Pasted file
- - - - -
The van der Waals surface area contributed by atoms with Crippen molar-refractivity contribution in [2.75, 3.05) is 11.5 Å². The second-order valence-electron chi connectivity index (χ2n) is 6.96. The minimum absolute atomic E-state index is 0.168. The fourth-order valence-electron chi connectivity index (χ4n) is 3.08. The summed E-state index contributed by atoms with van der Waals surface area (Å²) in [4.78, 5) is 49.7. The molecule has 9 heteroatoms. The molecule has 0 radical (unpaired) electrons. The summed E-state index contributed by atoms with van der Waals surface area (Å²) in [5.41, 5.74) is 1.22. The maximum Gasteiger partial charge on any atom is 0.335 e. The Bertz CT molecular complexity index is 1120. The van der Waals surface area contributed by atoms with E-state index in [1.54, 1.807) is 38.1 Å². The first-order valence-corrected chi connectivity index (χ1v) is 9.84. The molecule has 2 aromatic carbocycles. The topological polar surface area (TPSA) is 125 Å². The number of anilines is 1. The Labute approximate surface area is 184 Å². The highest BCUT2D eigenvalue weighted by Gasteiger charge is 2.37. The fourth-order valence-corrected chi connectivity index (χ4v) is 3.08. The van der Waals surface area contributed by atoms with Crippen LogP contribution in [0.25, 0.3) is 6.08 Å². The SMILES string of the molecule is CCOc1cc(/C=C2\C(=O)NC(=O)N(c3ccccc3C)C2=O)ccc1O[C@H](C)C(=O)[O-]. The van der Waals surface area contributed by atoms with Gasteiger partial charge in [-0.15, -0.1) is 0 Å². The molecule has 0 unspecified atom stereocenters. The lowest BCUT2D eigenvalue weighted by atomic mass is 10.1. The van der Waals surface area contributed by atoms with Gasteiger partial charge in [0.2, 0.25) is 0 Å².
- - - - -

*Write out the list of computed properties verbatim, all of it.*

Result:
The van der Waals surface area contributed by atoms with Crippen molar-refractivity contribution in [2.75, 3.05) is 11.5 Å². The second-order valence-electron chi connectivity index (χ2n) is 6.96. The minimum absolute atomic E-state index is 0.168. The fourth-order valence-electron chi connectivity index (χ4n) is 3.08. The summed E-state index contributed by atoms with van der Waals surface area (Å²) in [4.78, 5) is 49.7. The molecule has 9 heteroatoms. The molecule has 0 radical (unpaired) electrons. The summed E-state index contributed by atoms with van der Waals surface area (Å²) in [5.41, 5.74) is 1.22. The maximum Gasteiger partial charge on any atom is 0.335 e. The Bertz CT molecular complexity index is 1120. The van der Waals surface area contributed by atoms with E-state index in [1.54, 1.807) is 38.1 Å². The first-order valence-corrected chi connectivity index (χ1v) is 9.84. The molecule has 2 aromatic carbocycles. The topological polar surface area (TPSA) is 125 Å². The number of anilines is 1. The Labute approximate surface area is 184 Å². The highest BCUT2D eigenvalue weighted by Gasteiger charge is 2.37. The fourth-order valence-corrected chi connectivity index (χ4v) is 3.08. The van der Waals surface area contributed by atoms with Crippen LogP contribution in [0.25, 0.3) is 6.08 Å². The SMILES string of the molecule is CCOc1cc(/C=C2\C(=O)NC(=O)N(c3ccccc3C)C2=O)ccc1O[C@H](C)C(=O)[O-]. The van der Waals surface area contributed by atoms with Gasteiger partial charge in [-0.15, -0.1) is 0 Å². The molecule has 0 unspecified atom stereocenters. The lowest BCUT2D eigenvalue weighted by atomic mass is 10.1. The van der Waals surface area contributed by atoms with Gasteiger partial charge in [0.2, 0.25) is 0 Å².